President Obama delivered a speech on the Middle East at the State Department today. If one takes it seriously, it signified–with one key exception–Obama’s transformation into a virtual clone of his predecessor. President Bush’s democracy agenda, which Obama once scornfully rejected, has now been adopted as Obama’s own:
The status quo is not sustainable. Societies held together by fear and repression may offer the illusion of stability for a time, but they are built upon fault lines that will eventually tear asunder. …
The United States supports a set of universal rights. And these rights include free speech, the freedom of peaceful assembly, the freedom of religion, equality for men and women under the rule of law, and the right to choose your own leaders — whether you live in Baghdad or Damascus, Sanaa or Tehran.
And we support political and economic reform in the Middle East and North Africa that can meet the legitimate aspirations of ordinary people throughout the region. …
it will be the policy of the United States to promote reform across the region, and to support transitions to democracy.
So Obama finds himself announcing principles that are indistinguishable from those advanced by President Bush in 2003. Obama even credited Iraq as an exemplar of Middle Eastern democracy:
[O]ne of the broader lessons to be drawn from this period is that sectarian divides need not lead to conflict. In Iraq, we see the promise of a multiethnic, multisectarian democracy. The Iraqi people have rejected the perils of political violence in favor of a democratic process, even as they’ve taken full responsibility for their own security. Of course, like all new democracies, they will face setbacks. But Iraq is poised to play a key role in the region if it continues its peaceful progress. And as they do, we will be proud to stand with them as a steadfast partner.
It is characteristic of Obama’s unique gracelessness that he began a speech in which he adopted (belatedly) the core of President Bush’s Middle Eastern policy by disparaging his predecessor:
Now, already, we’ve done much to shift our foreign policy following a decade defined by two costly conflicts. After years of war in Iraq, we’ve removed 100,000 American troops and ended our combat mission there. In Afghanistan, we’ve broken the Taliban’s momentum, and this July we will begin to bring our troops home and continue a transition to Afghan lead. And after years of war against al Qaeda and its affiliates, we have dealt al Qaeda a huge blow by killing its leader, Osama bin Laden.
In fact, Obama has wound down our successful effort in Iraq on the timetable that had already been agreed to by the Bush administration, and he stepped up our involvement in Afghanistan.
But it is the last section of Obama’s speech that is drawing the most attention. He called on Israel to accept withdrawal to its 1967 borders as a precursor to “peace” negotiations with the Palestinian Authority and Hamas:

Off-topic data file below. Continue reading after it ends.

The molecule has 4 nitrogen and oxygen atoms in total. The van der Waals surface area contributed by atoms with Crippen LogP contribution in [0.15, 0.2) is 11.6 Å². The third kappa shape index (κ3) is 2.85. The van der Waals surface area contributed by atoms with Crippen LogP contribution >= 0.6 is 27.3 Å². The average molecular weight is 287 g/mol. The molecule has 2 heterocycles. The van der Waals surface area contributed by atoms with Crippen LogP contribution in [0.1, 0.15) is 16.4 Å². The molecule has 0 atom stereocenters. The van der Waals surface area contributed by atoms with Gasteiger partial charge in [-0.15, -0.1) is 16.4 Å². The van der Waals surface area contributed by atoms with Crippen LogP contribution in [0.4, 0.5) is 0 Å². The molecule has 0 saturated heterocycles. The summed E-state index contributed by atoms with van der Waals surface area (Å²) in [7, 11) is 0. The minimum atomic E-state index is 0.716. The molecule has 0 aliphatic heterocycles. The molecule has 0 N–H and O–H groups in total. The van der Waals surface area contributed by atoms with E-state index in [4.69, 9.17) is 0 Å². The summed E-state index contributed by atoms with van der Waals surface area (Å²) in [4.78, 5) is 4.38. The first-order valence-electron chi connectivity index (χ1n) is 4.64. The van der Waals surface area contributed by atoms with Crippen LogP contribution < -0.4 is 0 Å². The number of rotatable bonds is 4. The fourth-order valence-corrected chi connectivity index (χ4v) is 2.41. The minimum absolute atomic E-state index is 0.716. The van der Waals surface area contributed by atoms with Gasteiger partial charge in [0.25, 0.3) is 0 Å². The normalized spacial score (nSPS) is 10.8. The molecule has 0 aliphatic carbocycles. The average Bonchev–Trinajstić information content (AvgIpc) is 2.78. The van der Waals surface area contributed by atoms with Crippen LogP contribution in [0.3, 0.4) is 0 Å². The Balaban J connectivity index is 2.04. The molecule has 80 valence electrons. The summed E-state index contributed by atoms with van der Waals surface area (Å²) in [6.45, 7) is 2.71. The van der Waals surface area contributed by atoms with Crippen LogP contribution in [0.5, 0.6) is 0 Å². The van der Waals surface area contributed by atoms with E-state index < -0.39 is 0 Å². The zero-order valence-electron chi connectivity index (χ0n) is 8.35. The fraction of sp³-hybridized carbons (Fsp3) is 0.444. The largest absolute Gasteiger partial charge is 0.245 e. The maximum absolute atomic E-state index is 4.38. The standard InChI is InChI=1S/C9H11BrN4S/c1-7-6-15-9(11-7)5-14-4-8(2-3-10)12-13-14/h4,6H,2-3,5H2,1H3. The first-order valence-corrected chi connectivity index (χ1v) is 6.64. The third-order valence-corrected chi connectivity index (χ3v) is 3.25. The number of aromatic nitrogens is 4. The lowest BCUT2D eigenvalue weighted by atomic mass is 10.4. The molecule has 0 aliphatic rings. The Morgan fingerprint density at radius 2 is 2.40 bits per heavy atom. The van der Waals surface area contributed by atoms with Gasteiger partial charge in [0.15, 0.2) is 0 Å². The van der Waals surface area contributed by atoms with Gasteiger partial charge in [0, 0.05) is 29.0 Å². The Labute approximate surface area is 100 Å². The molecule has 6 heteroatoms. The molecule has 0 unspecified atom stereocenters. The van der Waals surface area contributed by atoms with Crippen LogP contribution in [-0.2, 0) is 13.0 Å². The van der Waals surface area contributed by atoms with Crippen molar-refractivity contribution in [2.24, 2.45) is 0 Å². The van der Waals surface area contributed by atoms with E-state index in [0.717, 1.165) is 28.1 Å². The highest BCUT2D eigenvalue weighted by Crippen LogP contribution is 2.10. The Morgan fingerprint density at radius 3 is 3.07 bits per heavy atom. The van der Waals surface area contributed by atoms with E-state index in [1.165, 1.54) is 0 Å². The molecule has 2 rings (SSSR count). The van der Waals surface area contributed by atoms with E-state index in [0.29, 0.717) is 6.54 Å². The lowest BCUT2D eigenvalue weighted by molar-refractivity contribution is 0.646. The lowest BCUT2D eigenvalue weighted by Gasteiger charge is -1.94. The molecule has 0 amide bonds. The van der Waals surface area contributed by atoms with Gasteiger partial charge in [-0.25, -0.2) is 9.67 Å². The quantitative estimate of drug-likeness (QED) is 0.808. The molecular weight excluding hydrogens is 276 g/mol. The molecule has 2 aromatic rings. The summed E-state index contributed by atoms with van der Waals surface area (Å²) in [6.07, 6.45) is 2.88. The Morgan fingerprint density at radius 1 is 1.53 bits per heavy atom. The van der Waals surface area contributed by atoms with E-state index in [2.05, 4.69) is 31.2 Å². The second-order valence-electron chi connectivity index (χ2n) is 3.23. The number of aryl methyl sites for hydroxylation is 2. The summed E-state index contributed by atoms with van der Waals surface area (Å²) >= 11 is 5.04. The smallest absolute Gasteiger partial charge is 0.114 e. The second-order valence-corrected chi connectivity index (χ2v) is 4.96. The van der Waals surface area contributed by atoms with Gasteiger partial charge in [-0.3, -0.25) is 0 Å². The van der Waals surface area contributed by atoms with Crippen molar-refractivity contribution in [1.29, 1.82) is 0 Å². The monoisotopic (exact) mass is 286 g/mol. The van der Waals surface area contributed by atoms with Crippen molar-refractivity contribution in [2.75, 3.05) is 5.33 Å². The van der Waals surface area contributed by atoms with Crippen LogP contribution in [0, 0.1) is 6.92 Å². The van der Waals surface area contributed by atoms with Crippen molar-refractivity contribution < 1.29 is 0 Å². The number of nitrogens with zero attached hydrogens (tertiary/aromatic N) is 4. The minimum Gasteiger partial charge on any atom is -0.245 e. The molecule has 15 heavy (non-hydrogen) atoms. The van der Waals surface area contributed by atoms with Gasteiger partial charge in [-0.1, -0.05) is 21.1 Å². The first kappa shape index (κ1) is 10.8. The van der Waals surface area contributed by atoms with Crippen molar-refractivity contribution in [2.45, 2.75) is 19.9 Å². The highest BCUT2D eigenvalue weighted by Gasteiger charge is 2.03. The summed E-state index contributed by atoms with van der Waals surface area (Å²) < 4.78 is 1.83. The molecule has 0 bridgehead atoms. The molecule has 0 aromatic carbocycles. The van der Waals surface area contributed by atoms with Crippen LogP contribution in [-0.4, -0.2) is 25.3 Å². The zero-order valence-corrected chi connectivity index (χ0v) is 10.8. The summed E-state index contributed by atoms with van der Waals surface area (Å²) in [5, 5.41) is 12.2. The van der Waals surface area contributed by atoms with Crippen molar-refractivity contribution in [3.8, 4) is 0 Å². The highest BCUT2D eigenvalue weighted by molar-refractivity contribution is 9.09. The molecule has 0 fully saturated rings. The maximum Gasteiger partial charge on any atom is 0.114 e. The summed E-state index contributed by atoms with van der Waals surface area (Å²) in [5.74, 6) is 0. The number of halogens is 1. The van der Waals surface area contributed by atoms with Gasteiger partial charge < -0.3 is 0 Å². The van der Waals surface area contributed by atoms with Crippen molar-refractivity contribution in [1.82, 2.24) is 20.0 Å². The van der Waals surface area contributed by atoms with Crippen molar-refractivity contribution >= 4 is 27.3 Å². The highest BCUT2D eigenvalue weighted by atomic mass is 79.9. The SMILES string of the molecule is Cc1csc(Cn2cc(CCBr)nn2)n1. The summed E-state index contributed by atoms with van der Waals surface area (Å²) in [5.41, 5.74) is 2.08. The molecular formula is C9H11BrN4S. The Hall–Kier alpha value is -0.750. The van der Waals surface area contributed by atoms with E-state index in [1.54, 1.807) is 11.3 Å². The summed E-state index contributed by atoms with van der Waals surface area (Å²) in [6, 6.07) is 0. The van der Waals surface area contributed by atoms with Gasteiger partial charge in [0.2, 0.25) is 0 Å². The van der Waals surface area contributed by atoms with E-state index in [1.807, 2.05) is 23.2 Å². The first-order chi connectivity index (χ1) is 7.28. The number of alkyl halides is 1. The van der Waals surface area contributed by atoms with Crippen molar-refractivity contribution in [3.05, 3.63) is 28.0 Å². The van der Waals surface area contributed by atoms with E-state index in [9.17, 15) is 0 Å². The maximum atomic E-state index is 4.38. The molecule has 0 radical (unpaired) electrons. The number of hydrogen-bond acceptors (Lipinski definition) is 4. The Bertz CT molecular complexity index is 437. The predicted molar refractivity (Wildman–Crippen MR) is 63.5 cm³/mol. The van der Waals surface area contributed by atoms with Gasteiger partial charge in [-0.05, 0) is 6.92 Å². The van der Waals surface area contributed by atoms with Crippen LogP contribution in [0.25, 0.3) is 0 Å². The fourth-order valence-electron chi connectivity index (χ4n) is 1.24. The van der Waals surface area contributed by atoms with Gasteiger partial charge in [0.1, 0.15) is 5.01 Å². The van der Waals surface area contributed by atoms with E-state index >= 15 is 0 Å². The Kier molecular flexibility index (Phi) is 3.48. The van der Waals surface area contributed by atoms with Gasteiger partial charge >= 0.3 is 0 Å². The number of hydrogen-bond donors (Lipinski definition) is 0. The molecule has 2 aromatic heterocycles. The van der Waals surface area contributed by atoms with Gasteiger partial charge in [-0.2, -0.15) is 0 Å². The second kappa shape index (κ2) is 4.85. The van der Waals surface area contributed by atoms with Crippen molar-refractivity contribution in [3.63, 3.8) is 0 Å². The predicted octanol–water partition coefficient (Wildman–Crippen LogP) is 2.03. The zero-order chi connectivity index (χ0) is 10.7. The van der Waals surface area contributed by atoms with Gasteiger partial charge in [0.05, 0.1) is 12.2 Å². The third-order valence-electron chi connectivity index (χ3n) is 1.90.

The fact is, a growing number of Palestinians live west of the Jordan River. Technology will make it harder for Israel to defend itself.
I’m not sure how this is an argument for Israeli withdrawal.
The United States believes that negotiations should result in two states, with permanent Palestinian borders with Israel, Jordan, and Egypt, and permanent Israeli borders with Palestine. We believe the borders of Israel and Palestine should be based on the 1967 lines with mutually agreed swaps, so that secure and recognized borders are established for both states. …
These principles provide a foundation for negotiations. Palestinians should know the territorial outlines of their state; Israelis should know that their basic security concerns will be met.
Under Obama’s formula, the Palestinians would begin negotiations “knowing” that their territory will include, among other things, the entire Temple Mount, including the Western Wall. Obama can’t seriously believe that Israel would accept this as a starting point (or ending point) of negotiations.
It gets worse from there:
I’m aware that these steps alone will not resolve the conflict, because two wrenching and emotional issues will remain: the future of Jerusalem, and the fate of Palestinian refugees.
But moving forward now on the basis of territory and security provides a foundation to resolve those two issues in a way that is just and fair, and that respects the rights and aspirations of both Israelis and Palestinians.
So in Obama’s view, the “right of return” is on the table, and it is incumbent on Israel to make further concessions, on top of acceptance of the 1967 borders–correctly labeled “indefensible” by Prime Minister Netanyahu–if it wishes to continue to exist.
Others will have more profound observations on Obama’s seemingly gratuitous change in America’s policy toward Israel. For the moment, let me just note this: as with Obamacare and a number of other issues, Obama evidently is acting from conviction, not political calculation. The Mearsheimer/Walt hypothesis, widely accepted on the Left, is that the Israeli lobby exerts a sinister influence on American foreign policy. The truth, however, is that the American people overwhelmingly side with Israel, for reasons that do not need to be explained to our readers. It is shared conviction and culture, not lobbying, that accounts for America’s traditionally pro-Israel policy.
Obama will not gain politically by sabotaging Israel; on the contrary. He must know that his re-election is in grave jeopardy, and going out of his way to put his administration at odds with Israel will hurt, not help, his chances. So one can only conclude that Obama is genuinely, as a matter of philosophical conviction, anti-Israel.